The Government’s 2015 Counter-Extremism Strategy document listed National Action and the almost defunct Blood and Honour skinhead network as two neo-Nazi groups which posed a threat, but there was no mention of any anti-Muslim groups or activists.
In January 2015, days after the Charlie Hebdo massacre in France (leading to 12 deaths and 11 people injured), I personally warned officials at the Home Office that I sensed a changing mood among Britain’s far-right activists. For some on the far-right it was a sense of resigned inevitability; for others it was the moment they had been waiting for. There was hardly anyone on Britain’s far-right who did not believe that civil war was coming.
I told officials, who had asked my opinion about the fall-out in Britain from the French murders, that in my 27 years of fighting fascism I had not experienced a mood like it.
Six months later, anti-Muslim activists Stephen Lennon (aka Tommy Robinson) and Anne Marie Waters (who tried and failed to win the Ukip leadership), had hoped to put on a Muhammad cartoon exhibition in London in an attempt to incite a reaction from Muslims.
The failure to understand the dangers of online far-right rhetoric is the third crucial shortcoming of the police’s approach. Just as we argued 25 years ago that Combat 18’s propaganda inspired violence, so too will online hate have an impact. “Cause and effect”, I remember writing back then. I can just as easily write the same words now.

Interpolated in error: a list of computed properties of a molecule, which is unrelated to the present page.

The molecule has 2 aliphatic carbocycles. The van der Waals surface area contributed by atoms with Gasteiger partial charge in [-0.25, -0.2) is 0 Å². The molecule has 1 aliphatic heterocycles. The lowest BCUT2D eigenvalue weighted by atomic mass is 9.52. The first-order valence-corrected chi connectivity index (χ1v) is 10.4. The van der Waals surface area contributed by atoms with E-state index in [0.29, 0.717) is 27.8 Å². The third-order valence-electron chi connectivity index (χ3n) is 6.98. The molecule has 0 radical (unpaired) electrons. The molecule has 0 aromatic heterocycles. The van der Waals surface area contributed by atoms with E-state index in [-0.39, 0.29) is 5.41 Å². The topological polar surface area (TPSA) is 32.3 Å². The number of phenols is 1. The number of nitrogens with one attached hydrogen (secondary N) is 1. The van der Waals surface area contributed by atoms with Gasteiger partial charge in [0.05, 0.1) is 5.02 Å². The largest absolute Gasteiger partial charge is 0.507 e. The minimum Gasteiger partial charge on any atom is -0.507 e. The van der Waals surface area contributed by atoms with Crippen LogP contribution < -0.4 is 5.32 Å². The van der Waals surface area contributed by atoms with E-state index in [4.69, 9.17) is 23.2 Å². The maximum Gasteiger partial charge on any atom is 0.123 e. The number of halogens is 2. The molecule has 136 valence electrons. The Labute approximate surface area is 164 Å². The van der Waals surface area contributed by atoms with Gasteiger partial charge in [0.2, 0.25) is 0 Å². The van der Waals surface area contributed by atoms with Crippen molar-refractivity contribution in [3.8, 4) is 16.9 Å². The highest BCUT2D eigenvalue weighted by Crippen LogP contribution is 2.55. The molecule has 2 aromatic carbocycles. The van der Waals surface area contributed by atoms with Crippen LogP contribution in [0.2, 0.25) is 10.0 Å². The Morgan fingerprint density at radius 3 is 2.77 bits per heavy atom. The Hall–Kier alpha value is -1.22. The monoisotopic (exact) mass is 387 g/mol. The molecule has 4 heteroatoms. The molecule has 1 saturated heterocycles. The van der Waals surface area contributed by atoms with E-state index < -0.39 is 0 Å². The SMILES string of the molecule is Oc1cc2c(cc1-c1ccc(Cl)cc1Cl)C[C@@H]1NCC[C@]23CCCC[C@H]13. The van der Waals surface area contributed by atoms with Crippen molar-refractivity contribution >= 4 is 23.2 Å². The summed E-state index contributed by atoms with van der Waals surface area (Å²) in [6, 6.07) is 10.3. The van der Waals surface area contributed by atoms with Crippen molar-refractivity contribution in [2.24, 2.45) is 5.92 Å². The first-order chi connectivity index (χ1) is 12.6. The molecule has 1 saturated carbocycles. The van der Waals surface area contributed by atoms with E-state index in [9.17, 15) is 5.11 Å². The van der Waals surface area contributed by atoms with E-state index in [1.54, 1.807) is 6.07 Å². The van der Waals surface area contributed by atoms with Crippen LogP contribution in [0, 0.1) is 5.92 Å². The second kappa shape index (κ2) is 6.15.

In the immediate aftermath of the Westminster Bridge terrorist attack last year, the police triumphantly boasted that their disruption tactics in entangling Britain First in court action and the banning of National Action at the end of 2016, had helped ensure that far-right groups were not able to capitalise on the terrorist attack.
While that may be so, it ignored the threat from online propaganda. As Hope not Hate has repeatedly pointed out, the most mentioned person on Twitter in the UK in the 24 hours that followed the attack was Paul Joseph Watson, the anti-Muslim London-based editor of the US conspiracy website InfoWars. A video, made by Stephen Lennon at the scene of the attack, was watched millions of times in just 72 hours.
Our 2017 Fear and Hope report, a study of attitudes in today’s England, found that the attitude of 42 per cent of people towards Muslims had worsened as a result of terrorist attacks and 52 per cent thought that Islam posed a threat to the West. With the social media accounts of Lennon, Watson and Waters spiking with each terrorist attack, hundreds of thousands of Britons saw the poison that was being spewed out online.
Darren Osborne’s case highlights how far-right and Islamophobic rhetoric can radicalise people online. The Government needs to be as robust against online anti-Muslim hate as it is against jihadist propaganda.
The far-right threat is growing as it is changing. While I welcome the Joint Terrorism Analysis Centre’s decision to examine the threat, it is important that the authorities don’t just focus on those who might kill, but also do something about the peddlers of hate who whip up fear. Darren Osborne might have driven the van into a group of Muslims outside a mosque in Finsbury Park, but it was the voice of others which helped shape his mind.